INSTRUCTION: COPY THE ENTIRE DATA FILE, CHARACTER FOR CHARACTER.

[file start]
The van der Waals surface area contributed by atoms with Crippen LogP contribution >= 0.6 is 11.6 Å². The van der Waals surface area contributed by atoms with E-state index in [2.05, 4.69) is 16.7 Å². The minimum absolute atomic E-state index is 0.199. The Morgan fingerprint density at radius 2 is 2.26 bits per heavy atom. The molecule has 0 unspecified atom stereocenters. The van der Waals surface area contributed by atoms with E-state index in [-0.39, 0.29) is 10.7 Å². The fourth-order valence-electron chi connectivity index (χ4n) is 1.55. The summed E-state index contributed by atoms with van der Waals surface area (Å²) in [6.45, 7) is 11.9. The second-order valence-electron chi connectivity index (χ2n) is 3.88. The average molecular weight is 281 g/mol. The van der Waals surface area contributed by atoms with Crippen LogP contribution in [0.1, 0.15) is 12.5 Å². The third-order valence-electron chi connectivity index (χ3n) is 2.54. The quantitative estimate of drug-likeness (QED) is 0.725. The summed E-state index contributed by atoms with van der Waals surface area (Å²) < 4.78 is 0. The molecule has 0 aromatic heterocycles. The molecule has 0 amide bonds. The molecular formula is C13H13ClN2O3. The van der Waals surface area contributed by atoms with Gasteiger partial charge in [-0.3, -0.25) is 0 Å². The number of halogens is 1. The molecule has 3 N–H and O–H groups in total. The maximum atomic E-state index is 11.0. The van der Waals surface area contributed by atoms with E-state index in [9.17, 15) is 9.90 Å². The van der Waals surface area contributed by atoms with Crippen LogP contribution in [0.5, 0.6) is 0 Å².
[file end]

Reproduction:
The van der Waals surface area contributed by atoms with Crippen LogP contribution >= 0.6 is 11.6 Å². The van der Waals surface area contributed by atoms with E-state index in [2.05, 4.69) is 16.7 Å². The minimum absolute atomic E-state index is 0.199. The Morgan fingerprint density at radius 2 is 2.26 bits per heavy atom. The molecule has 0 unspecified atom stereocenters. The van der Waals surface area contributed by atoms with E-state index in [-0.39, 0.29) is 10.7 Å². The fourth-order valence-electron chi connectivity index (χ4n) is 1.55. The summed E-state index contributed by atoms with van der Waals surface area (Å²) in [6.45, 7) is 11.9. The second-order valence-electron chi connectivity index (χ2n) is 3.88. The average molecular weight is 281 g/mol. The van der Waals surface area contributed by atoms with Crippen LogP contribution in [0.1, 0.15) is 12.5 Å². The third-order valence-electron chi connectivity index (χ3n) is 2.54. The quantitative estimate of drug-likeness (QED) is 0.725. The summed E-state index contributed by atoms with van der Waals surface area (Å²) < 4.78 is 0. The molecule has 0 aromatic heterocycles. The molecule has 0 amide bonds. The molecular formula is C13H13ClN2O3. The van der Waals surface area contributed by atoms with Gasteiger partial charge in [-0.3, -0.25) is 0 Å². The number of halogens is 1. The molecule has 3 N–H and O–H groups in total. The maximum atomic E-state index is 11.0. The van der Waals surface area contributed by atoms with E-state index in [9.17, 15) is 9.90 Å². The van der Waals surface area contributed by atoms with Crippen LogP contribution in [0.5, 0.6) is 0 Å².